Earth-Science Reviews. 88:118-144.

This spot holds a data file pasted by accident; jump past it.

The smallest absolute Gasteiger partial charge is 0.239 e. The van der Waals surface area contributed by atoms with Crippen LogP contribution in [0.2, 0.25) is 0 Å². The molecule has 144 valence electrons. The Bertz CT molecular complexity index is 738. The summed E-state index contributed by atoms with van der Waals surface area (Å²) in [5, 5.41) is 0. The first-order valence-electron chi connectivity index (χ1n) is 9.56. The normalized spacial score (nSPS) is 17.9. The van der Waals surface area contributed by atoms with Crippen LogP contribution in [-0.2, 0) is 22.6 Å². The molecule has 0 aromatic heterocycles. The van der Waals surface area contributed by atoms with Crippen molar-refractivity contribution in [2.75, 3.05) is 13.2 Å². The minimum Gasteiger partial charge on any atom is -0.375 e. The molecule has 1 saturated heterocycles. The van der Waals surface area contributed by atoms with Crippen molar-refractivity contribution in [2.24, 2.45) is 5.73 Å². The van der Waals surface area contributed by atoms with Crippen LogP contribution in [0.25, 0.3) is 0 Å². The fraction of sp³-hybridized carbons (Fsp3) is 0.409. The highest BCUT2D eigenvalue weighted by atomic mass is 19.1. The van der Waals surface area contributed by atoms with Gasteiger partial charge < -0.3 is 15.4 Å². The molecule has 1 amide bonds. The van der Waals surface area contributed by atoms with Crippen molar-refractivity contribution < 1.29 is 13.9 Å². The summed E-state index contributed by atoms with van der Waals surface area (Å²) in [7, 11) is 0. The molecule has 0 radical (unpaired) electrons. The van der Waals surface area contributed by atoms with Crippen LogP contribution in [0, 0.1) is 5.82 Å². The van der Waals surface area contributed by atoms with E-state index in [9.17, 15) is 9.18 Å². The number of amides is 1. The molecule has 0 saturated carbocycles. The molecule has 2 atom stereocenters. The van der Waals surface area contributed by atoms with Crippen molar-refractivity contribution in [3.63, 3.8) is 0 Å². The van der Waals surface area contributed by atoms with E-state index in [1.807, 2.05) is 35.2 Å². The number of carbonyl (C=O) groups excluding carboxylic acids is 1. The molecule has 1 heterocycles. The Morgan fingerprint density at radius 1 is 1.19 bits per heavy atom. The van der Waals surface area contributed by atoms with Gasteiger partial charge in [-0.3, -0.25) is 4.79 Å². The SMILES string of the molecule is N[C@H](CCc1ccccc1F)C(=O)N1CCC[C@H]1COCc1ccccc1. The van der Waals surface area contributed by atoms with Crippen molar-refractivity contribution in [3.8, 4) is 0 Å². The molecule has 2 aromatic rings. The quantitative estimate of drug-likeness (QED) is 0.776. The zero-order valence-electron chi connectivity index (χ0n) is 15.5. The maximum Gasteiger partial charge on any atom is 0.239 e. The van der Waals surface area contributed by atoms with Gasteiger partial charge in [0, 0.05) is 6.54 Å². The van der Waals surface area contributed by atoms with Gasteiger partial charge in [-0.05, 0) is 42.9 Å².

Since the advent of plate tectonics different global reference frames have been used to describe the motion of plates and trenches. The difference in plate motion and trench migration between different reference frames can be substantial (up to 4 cm/yr). This study presents an overview of trench migration velocities for all the mature and incipient subduction zones on Earth as calculated in eight different global reference frames. Calculations show that, irrespective of the reference frame: (1) trench retreat always dominates over trench advance, with 62-78% of the 244 trench segments retreating; (2) the mean and median trench velocity are always positive (retreating) and within the range 1.3-1.5 cm/yr and 0.9-1.3 cm/yr, respectively; (3) rapid trench retreat is only observed close to lateral slab edges (< 1500 km); and (4) trench retreat is always slow far from slab edges (> 2000 km). These calculations are predicted by geodynamic models with a varying slab width, in which plate motion, trench motion and mantle flow result from subduction of dense slabs, suggesting that trench motion is indeed primarily driven by slab buoyancy forces and that proximity to a lateral slab edge exerts a dominant control on the trench migration velocity. Despite these four general conclusions, significant differences in velocities between such reference frames remain. It is therefore important to determine which reference frame most likely describes the true absolute velocities to get an understanding of the forces driving plate tectonics and mantle convection. It is here proposed that, based on fluid dynamic considerations and predictions from geodynamic modelling, the best candidate is the one, which optimises the number of trench segments that retreat, minimizes the trench-perpendicular trench migration velocity (v(T perpendicular to)) in the centre of wide (> 4000 km) subduction zones, maximizes the number of retreating trench segments located within 2000 km of the closest lateral slab edge, minimizes the average of the absolute of the trench-perpendicular trench migration velocity (vertical bar vT perpendicular to vertical bar) for all subduction zones on Earth, and minimizes the global upper mantle toroidal volume flux (phi T-o) that results from trench migration and associated lateral slab migration (i.e. slab rollback or slab roll-forward). Calculations show that these conditions are best met in one particular Indo-Atlantic hotspot reference frame, where 75% of the subduction zones retreat, V-T perpendicular to in the centre of wide subduction zones ranges between -3.5 and 1.8 cm/yr, 83% of the trench segments located within 2000 km. of the closest lateral slab edge retreat, the average of vertical bar V-T perpendicular to vertical bar is 2.1 cm/yr, and phi T-o =456 km(3)/yr (lower limit) and 539 km(3)/yr (upper limit). Inclusion of all the incipient subduction zones on Earth results in slightly greater fluxes of 465 km(3)/yr (lower limit) and 569 km(3)/yr (upper limit). It is also found that this reference frame is close to minimizing the total sub-lithospheric upper mantle volume flux (phi(K)) associated with motion of continental keels located below the major cratons. It is stressed, however, that phi(K) is an order of magnitude smaller than phi T-o, and thus of subordinate importance. In conclusion, the Indo-Atlantic hotspot reference frame appears preferable for calculating plate velocities and plate boundary velocities. (c) 2008 Elsevier B.V. All rights reserved.